Rating: 4 out of 5 spoons

These Cheerios lookalikes hit the traditional cereal nostalgia spot the morning you hear them clinking into your bowl. They are wonderfully crunchy and filled with lots of cinnamon spice. Two downsides: The addition of stevia gives them a little bit of that bitter sugar substitute taste, and the cereal parts can get annoyingly stuck to your teeth.

nuco coconut flakes |  Keto cereal

Total Carbohydrates: 18 grams; Net Carbohydrates: 10 g. Calories: 160 per 30 grams

Rating: 3.5 out of 5 tsp

Although slightly higher in carbs than a true keto cereal, this is probably the closest you’ll get to a low-carb corn flakes option. The large flakes have a wonderful coconut flavor and an enjoyable hint of sweetness. One deviation from traditional cereal flakes is that they’re all flat, so they stick together and clump together and become a kind of big mass between your bowl and your mouth.

7. PaleoCrunch Grainless Granola – The Original

paleocrunch |  Keto cereal

Total Carbohydrates: 16 grams; Net Carbs: 9 g. Calories: 225 per 1.5 oz (43 g)

Rating: 3 out of 5 spoons

Branded as a paleo breakfast food, this granola cereal still has quite a few carbs compared to other regular cereals. The taste is like traditional granola, like a soft Nature Valley bar. A sweet hint of honey coats the clusters of pumpkin seeds, almonds, and coconut — even though the pieces were a little too big to spoon, you could easily crumble them into your bowl.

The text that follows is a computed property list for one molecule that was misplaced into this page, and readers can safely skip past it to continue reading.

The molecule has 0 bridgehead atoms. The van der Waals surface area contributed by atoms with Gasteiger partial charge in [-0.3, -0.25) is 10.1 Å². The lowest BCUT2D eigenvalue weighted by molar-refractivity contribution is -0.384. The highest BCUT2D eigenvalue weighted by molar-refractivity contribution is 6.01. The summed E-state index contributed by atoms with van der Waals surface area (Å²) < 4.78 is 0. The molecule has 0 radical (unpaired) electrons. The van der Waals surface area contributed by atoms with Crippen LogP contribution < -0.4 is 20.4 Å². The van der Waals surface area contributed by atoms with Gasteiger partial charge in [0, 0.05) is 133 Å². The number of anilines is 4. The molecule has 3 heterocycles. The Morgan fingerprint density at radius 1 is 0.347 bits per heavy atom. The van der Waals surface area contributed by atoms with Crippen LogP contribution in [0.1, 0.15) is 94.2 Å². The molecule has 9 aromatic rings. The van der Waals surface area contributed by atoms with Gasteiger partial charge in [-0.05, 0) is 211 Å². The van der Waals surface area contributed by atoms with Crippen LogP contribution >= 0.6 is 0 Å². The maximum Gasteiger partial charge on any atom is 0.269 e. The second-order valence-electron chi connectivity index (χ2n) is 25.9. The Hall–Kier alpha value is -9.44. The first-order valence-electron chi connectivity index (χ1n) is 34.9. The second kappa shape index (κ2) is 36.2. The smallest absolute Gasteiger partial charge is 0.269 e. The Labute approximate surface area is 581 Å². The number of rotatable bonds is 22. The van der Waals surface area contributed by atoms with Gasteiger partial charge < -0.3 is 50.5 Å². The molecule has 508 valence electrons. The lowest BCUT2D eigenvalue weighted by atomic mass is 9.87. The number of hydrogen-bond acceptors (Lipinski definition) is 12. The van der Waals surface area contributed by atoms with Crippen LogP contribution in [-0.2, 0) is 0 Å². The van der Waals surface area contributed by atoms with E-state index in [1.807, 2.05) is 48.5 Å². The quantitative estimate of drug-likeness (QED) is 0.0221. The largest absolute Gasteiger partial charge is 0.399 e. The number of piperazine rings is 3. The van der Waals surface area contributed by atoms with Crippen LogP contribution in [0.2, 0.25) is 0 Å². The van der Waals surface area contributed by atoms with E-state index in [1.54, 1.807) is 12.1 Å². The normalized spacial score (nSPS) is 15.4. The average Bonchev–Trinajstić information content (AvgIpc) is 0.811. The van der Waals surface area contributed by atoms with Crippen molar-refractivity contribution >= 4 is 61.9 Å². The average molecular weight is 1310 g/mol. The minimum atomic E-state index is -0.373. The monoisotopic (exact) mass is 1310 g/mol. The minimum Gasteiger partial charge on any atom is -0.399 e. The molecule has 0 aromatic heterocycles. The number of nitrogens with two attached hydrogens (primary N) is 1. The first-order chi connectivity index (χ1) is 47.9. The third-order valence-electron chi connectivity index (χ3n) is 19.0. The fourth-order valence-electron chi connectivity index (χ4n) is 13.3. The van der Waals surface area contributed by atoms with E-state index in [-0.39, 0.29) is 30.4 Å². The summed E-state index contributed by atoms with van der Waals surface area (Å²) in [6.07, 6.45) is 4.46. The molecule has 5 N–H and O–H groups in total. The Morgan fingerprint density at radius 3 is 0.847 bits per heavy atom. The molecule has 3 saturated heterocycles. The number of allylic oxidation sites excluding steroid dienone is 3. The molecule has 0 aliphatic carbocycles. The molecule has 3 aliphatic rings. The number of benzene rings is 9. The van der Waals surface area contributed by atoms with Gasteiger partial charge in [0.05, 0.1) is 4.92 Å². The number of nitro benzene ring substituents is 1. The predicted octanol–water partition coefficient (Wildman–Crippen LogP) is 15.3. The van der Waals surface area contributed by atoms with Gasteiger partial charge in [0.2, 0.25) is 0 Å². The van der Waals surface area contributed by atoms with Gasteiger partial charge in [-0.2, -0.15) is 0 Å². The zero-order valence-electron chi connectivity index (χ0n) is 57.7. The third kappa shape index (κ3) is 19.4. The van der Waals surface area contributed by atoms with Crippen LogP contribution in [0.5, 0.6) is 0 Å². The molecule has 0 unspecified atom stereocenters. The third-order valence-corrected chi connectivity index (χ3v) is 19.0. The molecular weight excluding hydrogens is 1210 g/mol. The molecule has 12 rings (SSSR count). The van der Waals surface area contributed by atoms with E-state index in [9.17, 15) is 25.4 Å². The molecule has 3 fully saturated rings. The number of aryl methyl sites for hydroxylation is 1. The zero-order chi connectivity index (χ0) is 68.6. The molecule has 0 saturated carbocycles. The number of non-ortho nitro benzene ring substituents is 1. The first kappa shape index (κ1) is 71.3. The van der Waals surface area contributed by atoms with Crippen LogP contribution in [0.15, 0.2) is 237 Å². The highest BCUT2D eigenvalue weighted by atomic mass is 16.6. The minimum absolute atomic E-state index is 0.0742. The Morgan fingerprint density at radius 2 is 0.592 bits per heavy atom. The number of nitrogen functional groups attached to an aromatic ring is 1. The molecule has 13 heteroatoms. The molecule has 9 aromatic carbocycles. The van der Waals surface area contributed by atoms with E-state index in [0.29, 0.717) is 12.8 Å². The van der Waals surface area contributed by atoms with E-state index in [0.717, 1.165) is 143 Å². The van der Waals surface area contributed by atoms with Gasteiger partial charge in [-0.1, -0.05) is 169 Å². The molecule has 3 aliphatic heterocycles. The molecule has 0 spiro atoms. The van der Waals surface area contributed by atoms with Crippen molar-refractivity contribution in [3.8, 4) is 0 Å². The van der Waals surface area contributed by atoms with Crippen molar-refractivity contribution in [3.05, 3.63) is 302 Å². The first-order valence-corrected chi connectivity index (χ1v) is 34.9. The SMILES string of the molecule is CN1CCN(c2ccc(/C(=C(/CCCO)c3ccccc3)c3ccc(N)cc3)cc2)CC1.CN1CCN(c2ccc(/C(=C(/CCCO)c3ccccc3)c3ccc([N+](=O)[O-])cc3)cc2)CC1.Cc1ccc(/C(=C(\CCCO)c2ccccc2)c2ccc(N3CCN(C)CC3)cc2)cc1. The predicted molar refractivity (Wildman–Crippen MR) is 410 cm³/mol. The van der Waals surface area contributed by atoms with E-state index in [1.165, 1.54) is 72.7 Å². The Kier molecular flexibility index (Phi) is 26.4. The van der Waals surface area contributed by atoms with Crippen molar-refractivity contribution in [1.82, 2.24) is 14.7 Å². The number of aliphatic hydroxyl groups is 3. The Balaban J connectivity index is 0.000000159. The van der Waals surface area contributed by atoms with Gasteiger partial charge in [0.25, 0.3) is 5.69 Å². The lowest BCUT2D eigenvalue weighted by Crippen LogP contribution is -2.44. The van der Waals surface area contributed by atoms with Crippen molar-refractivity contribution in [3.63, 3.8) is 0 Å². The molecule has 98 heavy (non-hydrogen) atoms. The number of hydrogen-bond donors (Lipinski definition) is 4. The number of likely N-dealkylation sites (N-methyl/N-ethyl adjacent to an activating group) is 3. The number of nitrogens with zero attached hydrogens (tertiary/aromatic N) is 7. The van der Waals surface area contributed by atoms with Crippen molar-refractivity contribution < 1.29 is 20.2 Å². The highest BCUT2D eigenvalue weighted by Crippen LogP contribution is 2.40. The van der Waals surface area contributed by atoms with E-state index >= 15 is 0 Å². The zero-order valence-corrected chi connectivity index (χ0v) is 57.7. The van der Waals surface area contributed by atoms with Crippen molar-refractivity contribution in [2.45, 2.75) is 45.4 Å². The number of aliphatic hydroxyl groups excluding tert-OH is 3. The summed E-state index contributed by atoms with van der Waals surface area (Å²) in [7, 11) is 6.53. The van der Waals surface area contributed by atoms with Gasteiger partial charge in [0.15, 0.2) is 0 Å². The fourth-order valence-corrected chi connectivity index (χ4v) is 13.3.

8. Paleonola Grain Free Granola – The Original

Paleonola  Keto cereal

Total Carbohydrates: 7 grams; Net Carbohydrates: 5 g. Calories: 170 per ¼ cup (28 grams)

Rating: 3.5 out of 5 tsp

Also aimed at the Paleo crowd, this traditional granola cereal enhances your breakfast experience with a strong cinnamon flavor mixed with dried berries for a more varied mouth feel. There are a variety of bite-sized clusters that add to the regular cereal experience. All in all, a solid, low-carb breakfast.

9. Totally Elizabeth Grain-Free Granola – Coconut Cashew

Purely Elizabeth Coconut Cashew  Keto cereal

Total Carbohydrates: 10 grams; Net Carbs: 8 grams. Calories: 170 per 1/3 cup, 30 grams

Rating: 3 out of 5 spoons

This granola cereal has a strong nutty flavor, although the granola pieces are too big without pulverizing your bowl a bit. It contains lots of cashews mixed with coconut flakes and sunflower seeds, all of which are stuck together with cashew butter and a bit of coconut sugar.

Should You Eat Keto Cereal?

Although the keto diet is popular and effective in the short term for some people, it is not highly recommended by most nutritionists. “It’s not sustainable,” said Andrea N. Giancoli, MPH, RD

That said, switching to a low-carb diet, such as keto or paleo “cereals,” can be a good way to cut high amounts of carbs and sugar from your diet while still consuming fat and fiber. Most keto cereals are made from varying amounts of coconut, grain-free granola, nuts, and seeds—all of which are higher in fat and fiber than your typical cereal ingredients.

However, this also means higher calories, so be sure to check the serving sizes and adjust your intake accordingly. “Just because they’re keto, doesn’t mean they’re going to be calorie-appropriate,” Giancoli says “Those calories can really add up so you have to be careful.”

Finally, many keto cereals may contain sugar alcohols, which are a low-calorie alternative to sugar, but also difficult to digest. “It’s the sugar alcohols that are best because they can cause gastrointestinal distress,” Giancoli says. “If you consume a lot of them, you may find that your GI system is not happy.”

Leave a Reply

Your email address will not be published.